Review by Steve Giegerich
Take it from someone with roots in southwest Michigan: Wade Rouse gets a lot right in "At Least in the City Someone Would Hear Me Scream," his rumination on life in the quaint and over-priced lakeside village of Saugatuck.
Pulling in a clear signal from a NPR station in that neck of the woods is, indeed, like trying to find a decent independently produced bagel in St. Louis.
It really does snow "with all the seriousness and severity of Dick Cheney."
And Rouse's description of the scene at the Wal-Mart that pretty much wiped out every family business in my hometown is dead-on:
"To the left is a McDonald's; straight ahead is a bakery. The next thing we notice is mullets. Lots of them. And families with packs of children. Not just two or three, or even - like in St. Louis's staunchly Catholic families - four or five, but hordes of kids, like an elementary school class that's gone on a school trip to study bad hair and fried food."
Unfortunately, for every dead-on observation there is a quip that is, well, just plain deadly.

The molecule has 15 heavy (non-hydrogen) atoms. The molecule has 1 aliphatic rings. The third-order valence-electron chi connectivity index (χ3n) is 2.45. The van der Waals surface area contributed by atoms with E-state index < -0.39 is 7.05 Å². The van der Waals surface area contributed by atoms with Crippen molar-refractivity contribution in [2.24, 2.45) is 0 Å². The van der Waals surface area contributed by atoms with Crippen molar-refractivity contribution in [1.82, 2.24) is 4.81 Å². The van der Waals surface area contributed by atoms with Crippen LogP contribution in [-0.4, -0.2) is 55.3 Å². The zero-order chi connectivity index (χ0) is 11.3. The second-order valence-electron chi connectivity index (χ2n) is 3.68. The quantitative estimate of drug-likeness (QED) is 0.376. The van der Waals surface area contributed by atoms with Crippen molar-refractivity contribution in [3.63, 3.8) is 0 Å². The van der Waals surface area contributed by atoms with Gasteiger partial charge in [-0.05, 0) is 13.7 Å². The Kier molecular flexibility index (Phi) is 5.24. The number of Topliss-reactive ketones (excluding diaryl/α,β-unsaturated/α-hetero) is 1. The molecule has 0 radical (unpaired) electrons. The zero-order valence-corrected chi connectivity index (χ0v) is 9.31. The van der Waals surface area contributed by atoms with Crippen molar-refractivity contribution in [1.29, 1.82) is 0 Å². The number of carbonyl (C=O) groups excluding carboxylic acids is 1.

It was probably inevitable that reviews of Rouse's "America's Boy" and "Confessions of a Prep School Mommy Handler" stereotyped the author by comparing his work favorably to that of another gay humor writer, David Sedaris.
But "At Least in the City Someone Would Hear Me Scream" is not quite in the same literary league.
Sometimes the riffs that detail Rouse's transition from the urban jungle that is St. Louis to the frigid tundra that is Saugatuck work:
"He can be so Deepak Chopra when he wants to be," Rouse writes of his partner, Gary.
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But other times, the writing lapses into the silly.
A fisherman helps Rouse after he slips on ice, and he writes: "I think of kissing him as a thank-you, but when I look into his face, all I see are two pale blue eyes and a mouth with cracked lips.
"It's like 'Saw' on ice."
But when he isn't trying too hard, Rouse's characterization of rural Michigan is as vivid, true and as fun as a toboggan trip down the 600-foot dune known as Mount Baldy.